Mar 9, 2005
The original title of this post was "The Cult of the W", which has a sort-of Arthur Conan Doyle-ish ring to it. But the new title better represents what I think is going on here, a kind of "double-cross", where People think they are voting as Christians, but in reality, they are participating in a clearly "Anti-Christian" movement. And no, you can't wave the bloody flag of abortion or pictures of homosexual couples kissing on the court house steps as a justification. Pointing to the Sadducees in outrage only solidifies your position as a Pharisee.
A couple of books I'm reading have an interesting crossing point. "Hitler's Cross: The Revealing Story of How the Cross of Christ Was Used As a Symbol of the Nazi Agenda" by Erwin W. Lutzer , and "A Private and Public Faith" by William Stringfellow. The crossing point (Intended pun? You decide) is the public misuse of religion for political gain. Lutzer points out how Hitler bent the church to his will, even as he bent the Cross into the Nazi Swastika. Hitler grabbed the appeal of the Law, combined with exploiting the economic insecurity of the middle class, to subvert the Gospel. Stringfellow faults John F. Kennedy for responding to Republican claims that the Pope would run America (if Kennedy were to become President) by stressing the "Seperation of Church and State" principal as understood to be in the US constitution. In both cases, "christian" religion was used as a political weapon against Christianity.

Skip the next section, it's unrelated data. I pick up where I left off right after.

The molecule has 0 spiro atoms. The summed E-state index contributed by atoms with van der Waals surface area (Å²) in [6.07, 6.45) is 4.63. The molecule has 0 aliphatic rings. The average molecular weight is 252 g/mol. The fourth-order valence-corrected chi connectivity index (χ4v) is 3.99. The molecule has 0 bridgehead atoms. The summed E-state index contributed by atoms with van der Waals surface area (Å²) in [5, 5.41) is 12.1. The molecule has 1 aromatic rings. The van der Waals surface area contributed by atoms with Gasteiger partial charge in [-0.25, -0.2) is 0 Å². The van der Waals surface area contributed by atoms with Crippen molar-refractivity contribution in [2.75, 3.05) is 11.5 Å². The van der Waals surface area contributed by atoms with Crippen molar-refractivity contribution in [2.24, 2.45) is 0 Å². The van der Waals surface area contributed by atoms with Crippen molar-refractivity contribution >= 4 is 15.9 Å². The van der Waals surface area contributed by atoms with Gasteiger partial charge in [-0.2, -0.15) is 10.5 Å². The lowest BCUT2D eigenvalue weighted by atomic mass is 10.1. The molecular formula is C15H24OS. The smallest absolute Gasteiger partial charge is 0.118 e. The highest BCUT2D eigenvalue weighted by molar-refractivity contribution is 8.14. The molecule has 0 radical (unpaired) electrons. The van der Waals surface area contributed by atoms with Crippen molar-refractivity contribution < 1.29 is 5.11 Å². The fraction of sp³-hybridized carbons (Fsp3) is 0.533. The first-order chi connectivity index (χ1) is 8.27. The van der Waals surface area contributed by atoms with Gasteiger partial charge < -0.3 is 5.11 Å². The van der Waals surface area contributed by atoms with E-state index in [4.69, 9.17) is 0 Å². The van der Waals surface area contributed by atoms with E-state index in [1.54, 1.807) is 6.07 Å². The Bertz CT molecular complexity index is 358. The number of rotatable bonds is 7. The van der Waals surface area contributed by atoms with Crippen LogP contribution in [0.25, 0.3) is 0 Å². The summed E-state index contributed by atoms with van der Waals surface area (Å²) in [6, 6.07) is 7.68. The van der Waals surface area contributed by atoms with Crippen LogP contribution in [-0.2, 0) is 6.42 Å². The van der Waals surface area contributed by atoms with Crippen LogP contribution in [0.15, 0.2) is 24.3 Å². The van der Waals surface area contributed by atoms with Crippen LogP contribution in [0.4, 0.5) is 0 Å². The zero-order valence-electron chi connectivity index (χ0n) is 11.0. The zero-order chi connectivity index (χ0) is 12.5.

If the opening paragraph in Lutzer's book (where he describes Rudolph Hess' plan and search for a new German Leader) doesn't make you think of Karl Rove, then you aren't paying attention. And if the realization that the Democratic Party's over-secularization is a direct result of the GOP's anti-Catholic attacks on John Kennedy, then you are clearly irony deficient.
I make bumper stickers, and have been doing so for a number of years, in varying quantities (from one to one hundred thousand). I noticed several years ago how many members of my denomination at the time (since repented) would line up on Ash Wednesday for a pious show of ashes, but whose cars would seldom have any identifier as to who was their Lord (picky point, I know). Oh, they might have an Episcopal Shield on their rear window, but that's not quite the same as an icthus (little silver fishy), or some clear statement of faith. The Episcopal Shield was more like a parking permit at the Dallas Country Club.
I have a dear Christian friend who just so happens to be a highly partisan Republican. But he has a strick "no stickers" rule for his car. He broke that rule for a small, subtle, and tasteful "Jesus Prayer" bumper sticker strip (Lord Jesus Christ, Son of God, Have Mercy on Me a Sinner). When he got his new car, he didn't want to put a sticker on it. Understandable. But he put a "W: the President" sticker on his car. No Jesus Prayer, no icthus, so outside indication or witness as to who his Lord is. Or is there indeed a unintended witness to an unintentional lord?
"Be generous. Give to the poor. Get yourselves a bank that can't go bankrupt, a bank in heaven far from bankrobbers, safe from embezzlers, a bank you can bank on. It's obvious, isn't it? The place where your treasure is, is the place you will most want to be, and end up being."
-- Luke 12:33-34 The Message
The worship of Mammon.
The Cult of the W.